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How to commit side effects in React Query mutations?

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The React Query library lets us make HTTP requests easily in our React apps.

In this article, we’ll look at how to commit side effects in React Query mutations?

Mutation Side Effects

We can watch for events that are emitted when mutations are being committed.

For instance, we can write:

import axios from "axios";
import React, { useState } from "react";
import { useMutation } from "react-query";

export default function App() {
  const { reset, mutate } = useMutation(
    (data) => axios.post("https://jsonplaceholder.typicode.com/posts", data),
    {
      onMutate: (variables) => {
        console.log(variables);
        return {};
      },
      onError: (error, variables, context) => {
        console.log(error, variables, context);
      },
      onSuccess: (data, variables, context) => {
        console.log(data, variables, context);
      },
      onSettled: (data, error, variables, context) => {
        console.log(data, error, variables, context);
      }
    }
  );
  const [title, setTitle] = useState("");

  const onCreateTodo = (e) => {
    e.preventDefault();
    mutate({
      title
    });
  };

  return (
    <div>
      <form onSubmit={onCreateTodo}>
        <input
          type="text"
          value={title}
          onChange={(e) => setTitle(e.target.value)}
        />
        <br />
        <button type="submit">Create Todo</button>
        <button type="button" onClick={() => reset()}>
          reset
        </button>
      </form>
    </div>
  );
}

The onMutate method is run when the mutation request is being made.

variables has the mutation data from the data parameter.

onError is run when there’s an error with the mutation.

error has the error object.

variables is the same as before.

context has the context data which has the mutation request data.

onSuccess is run when the mutation request is successful.

data has the mutation response data.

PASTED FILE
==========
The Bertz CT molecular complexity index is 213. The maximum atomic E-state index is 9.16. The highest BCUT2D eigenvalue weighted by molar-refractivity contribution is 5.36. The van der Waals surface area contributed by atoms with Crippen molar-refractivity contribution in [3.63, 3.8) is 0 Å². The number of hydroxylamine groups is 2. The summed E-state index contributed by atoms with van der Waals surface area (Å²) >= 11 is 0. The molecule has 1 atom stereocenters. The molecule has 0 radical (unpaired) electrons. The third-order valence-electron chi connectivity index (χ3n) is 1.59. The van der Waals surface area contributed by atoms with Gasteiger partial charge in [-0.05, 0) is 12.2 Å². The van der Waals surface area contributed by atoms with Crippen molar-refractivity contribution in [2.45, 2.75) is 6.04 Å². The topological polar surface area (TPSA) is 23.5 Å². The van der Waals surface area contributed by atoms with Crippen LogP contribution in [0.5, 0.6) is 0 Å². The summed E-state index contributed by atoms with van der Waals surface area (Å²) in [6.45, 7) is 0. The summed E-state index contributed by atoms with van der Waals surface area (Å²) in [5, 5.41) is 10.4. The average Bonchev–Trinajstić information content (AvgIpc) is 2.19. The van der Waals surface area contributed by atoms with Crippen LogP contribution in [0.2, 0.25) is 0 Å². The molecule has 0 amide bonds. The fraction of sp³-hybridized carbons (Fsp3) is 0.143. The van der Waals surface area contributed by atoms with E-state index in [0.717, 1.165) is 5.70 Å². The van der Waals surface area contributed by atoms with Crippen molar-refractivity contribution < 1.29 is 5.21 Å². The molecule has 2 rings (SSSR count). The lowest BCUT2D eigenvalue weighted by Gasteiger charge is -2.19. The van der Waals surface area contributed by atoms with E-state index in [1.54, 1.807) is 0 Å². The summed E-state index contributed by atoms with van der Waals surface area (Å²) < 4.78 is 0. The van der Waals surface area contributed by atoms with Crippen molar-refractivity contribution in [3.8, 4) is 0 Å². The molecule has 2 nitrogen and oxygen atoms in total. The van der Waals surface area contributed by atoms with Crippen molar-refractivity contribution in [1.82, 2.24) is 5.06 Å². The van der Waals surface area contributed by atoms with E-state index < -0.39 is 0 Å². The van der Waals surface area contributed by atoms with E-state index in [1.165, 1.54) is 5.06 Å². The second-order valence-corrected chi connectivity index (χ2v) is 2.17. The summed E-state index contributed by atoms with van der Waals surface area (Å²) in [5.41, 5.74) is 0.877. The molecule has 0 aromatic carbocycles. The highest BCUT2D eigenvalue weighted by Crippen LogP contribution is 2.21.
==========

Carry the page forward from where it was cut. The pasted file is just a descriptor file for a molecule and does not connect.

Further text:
variables and context are the same as the other callback parameters.

onSettled is run whenever a mutation request is finished regardless of whether it’s successful or not.

All the parameters are the same as before.

We can also add the same callbacks to the mutate method call.

For instance, we can write:

import axios from "axios";
import React, { useState } from "react";
import { useMutation } from "react-query";

export default function App() {
  const { reset, mutate } = useMutation(
    (data) => axios.post("https://jsonplaceholder.typicode.com/posts", data),
    {
      onMutate: (variables) => {
        console.log(variables);
        return {};
      },
      onError: (error, variables, context) => {
        console.log(error, variables, context);
      },
      onSuccess: (data, variables, context) => {
        console.log(data, variables, context);
      },
      onSettled: (data, error, variables, context) => {
        console.log(data, error, variables, context);
      }
    }
  );
  const [title, setTitle] = useState("");

  const onCreateTodo = (e) => {
    e.preventDefault();
    mutate(
      {
        title
      },
      {
        onMutate: (variables) => {
          console.log(variables);
          return {};
        },
        onError: (error, variables, context) => {
          console.log(error, variables, context);
        },
        onSuccess: (data, variables, context) => {
          console.log(data, variables, context);
        },
        onSettled: (data, error, variables, context) => {
          console.log(data, error, variables, context);
        }
      }
    );
  };

  return (
    <div>
      <form onSubmit={onCreateTodo}>
        <input
          type="text"
          value={title}
          onChange={(e) => setTitle(e.target.value)}
        />
        <br />
        <button type="submit">Create Todo</button>
        <button type="button" onClick={() => reset()}>
          reset
        </button>
      </form>
    </div>
  );
}

The callbacks we add to the object we pass in as the 2nd argument of mutate will run after the callbacks we added to the useMutation hook.

Conclusion

We can add callbacks to the object we pass into the useMutation hook or mutate method to watch for any events that are triggered when making our mutation request with React Query.

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